Americans companies, to date, are much smaller than Canadian companies. This is related to the state-by-state nature of legalization and the federal illegality of cannabis. This has meant that American cannabis companies only have access to smaller Canadian public markets and are not found on the US exchanges with the likes of Canopy Growth, Tilray (TLRY), and soon Aurora Cannabis (OTCQX:ACBFF). This has also meant that big investments from outside cannabis – like those from Constellation (STZ) and Molson Coors (TAP) – have been made into Canadian companies rather than American ones.

SA: Why should investors care about this space?

JC: Investors should care about this space because of the enormous potential of the market as cannabis laws liberalize around the world. Cannabis has been a multi-billion dollar market for decades, but investors have not before been able to invest in that market. This is quickly changing.

(Pew Research)

Public opinion is in favor of cannabis legalization. A Pew study from October 8 found that 62% of Americans are in favor of legalizing cannabis – up from only 31% in 2000. This public opinion shift will lead to market opportunities as countries vote to legalize cannabis, for both medical and recreational purposes.

The potential market will be enormous. Market size estimates vary, with Constellation Brands and Canopy Growth using a figure of $200 billion USD by 2032. That figure is very speculative but could still be too low. For comparison, the global alcohol market, with only modest growth, will be 10 times that size.

Cannabis companies are competing for a slice of that global market. Over the next decade, I expect to see phenomenal growth in the legal cannabis market and the creation of enormous amounts of wealth.

SA: How do you evaluate cannabis stocks? What are the key metrics you use to identify a solid idea?

JC: Right now, we have limited information on what a large-scale cannabis company looks like. The largest cannabis companies today generate relatively little quarterly revenue. In their most recent quarters, Canopy Growth reported revenue of C$26 million, Trulieve (OTCPK:TCNNF) $23 million, and Aurora had pro forma revenue of C$33 million (after their merger with MedReleaf). These revenues are dwarfed by potential revenue when Canada legalizes cannabis next week – Deloitte estimates that market could be C$4.3 billion in the first year and increase rapidly from there.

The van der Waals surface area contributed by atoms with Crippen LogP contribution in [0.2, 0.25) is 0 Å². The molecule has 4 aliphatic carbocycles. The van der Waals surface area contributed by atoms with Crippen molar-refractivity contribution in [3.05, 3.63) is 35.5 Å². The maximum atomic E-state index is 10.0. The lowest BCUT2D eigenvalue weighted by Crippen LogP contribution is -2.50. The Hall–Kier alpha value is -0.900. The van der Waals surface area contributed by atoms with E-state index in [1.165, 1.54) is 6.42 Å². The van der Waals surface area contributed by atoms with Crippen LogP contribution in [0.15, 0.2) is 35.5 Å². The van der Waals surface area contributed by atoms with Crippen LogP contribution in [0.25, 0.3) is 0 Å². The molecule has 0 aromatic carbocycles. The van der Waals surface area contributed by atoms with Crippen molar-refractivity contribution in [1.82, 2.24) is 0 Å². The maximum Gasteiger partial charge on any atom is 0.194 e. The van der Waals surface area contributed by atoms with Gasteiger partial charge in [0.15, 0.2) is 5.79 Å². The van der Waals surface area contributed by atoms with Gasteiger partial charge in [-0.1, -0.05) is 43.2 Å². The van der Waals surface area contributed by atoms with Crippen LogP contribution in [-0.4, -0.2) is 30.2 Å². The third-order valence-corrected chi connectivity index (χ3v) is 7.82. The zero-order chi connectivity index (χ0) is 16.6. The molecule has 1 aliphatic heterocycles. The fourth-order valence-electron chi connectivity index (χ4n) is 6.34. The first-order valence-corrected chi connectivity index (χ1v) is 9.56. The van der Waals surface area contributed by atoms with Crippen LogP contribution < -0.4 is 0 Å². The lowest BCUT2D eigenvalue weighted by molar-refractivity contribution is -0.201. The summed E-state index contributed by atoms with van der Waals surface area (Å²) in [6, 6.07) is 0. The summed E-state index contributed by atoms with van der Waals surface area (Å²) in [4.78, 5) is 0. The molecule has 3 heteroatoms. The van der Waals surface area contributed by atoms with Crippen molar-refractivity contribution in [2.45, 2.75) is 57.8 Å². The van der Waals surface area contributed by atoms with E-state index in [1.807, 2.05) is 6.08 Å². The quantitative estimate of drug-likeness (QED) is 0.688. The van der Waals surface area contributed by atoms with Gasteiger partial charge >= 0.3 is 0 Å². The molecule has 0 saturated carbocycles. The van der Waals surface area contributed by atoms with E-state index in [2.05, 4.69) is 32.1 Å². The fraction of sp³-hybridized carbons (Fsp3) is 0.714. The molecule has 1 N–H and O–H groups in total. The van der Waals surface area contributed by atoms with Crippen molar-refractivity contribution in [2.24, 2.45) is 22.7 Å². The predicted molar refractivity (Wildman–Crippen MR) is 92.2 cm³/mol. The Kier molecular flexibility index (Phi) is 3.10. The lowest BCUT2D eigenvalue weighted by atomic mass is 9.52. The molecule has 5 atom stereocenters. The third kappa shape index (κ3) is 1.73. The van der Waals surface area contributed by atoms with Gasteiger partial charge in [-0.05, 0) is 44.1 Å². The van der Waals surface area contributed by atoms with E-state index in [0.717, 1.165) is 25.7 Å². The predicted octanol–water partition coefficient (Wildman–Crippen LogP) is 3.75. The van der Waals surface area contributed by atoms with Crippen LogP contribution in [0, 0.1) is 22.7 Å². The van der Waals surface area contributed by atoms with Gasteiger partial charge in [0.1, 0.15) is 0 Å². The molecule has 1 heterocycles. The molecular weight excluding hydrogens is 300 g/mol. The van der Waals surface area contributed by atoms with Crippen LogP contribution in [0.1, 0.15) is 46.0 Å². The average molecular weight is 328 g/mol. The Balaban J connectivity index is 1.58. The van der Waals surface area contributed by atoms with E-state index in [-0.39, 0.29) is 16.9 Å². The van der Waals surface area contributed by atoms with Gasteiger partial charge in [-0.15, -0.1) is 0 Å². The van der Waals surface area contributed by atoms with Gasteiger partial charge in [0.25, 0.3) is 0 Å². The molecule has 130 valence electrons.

Because of the nascent state of the market, investors must use their judgment and pick the beta metrics we can from the data that is available. Traditional ratios like EV/EBITDA and P/E ratios will be important, but projecting EBITDA and earnings is much more speculative than it would be in an established market. In Canada, we have a few data points that we can use. Distribution of cannabis in Canada is handled at the provincial level – by a government body in nearly every province (except Saskatchewan). The agreements to supply those distributors with cannabis will be key to having your product on store shelves in that province. So, we can look at how many supply agreements each company has signed.

About one-third of those supply agreements disclose an order size. The quoted figures vary - some are annual figures while others are initial order sizes, and some figures are minimum orders while others are maximum orders. While the reported figures aren't all apples-to-apples comparisons, they are perhaps the best guide we have to potential future revenue – it is telling that, for example, Quebec’s order from HEXO (OTCPK:HYYDF) will escalate to 45,000 kg/year by year three when Quebec’s next-largest single order was 12,000 kg/year from Aphria and Canopy Growth.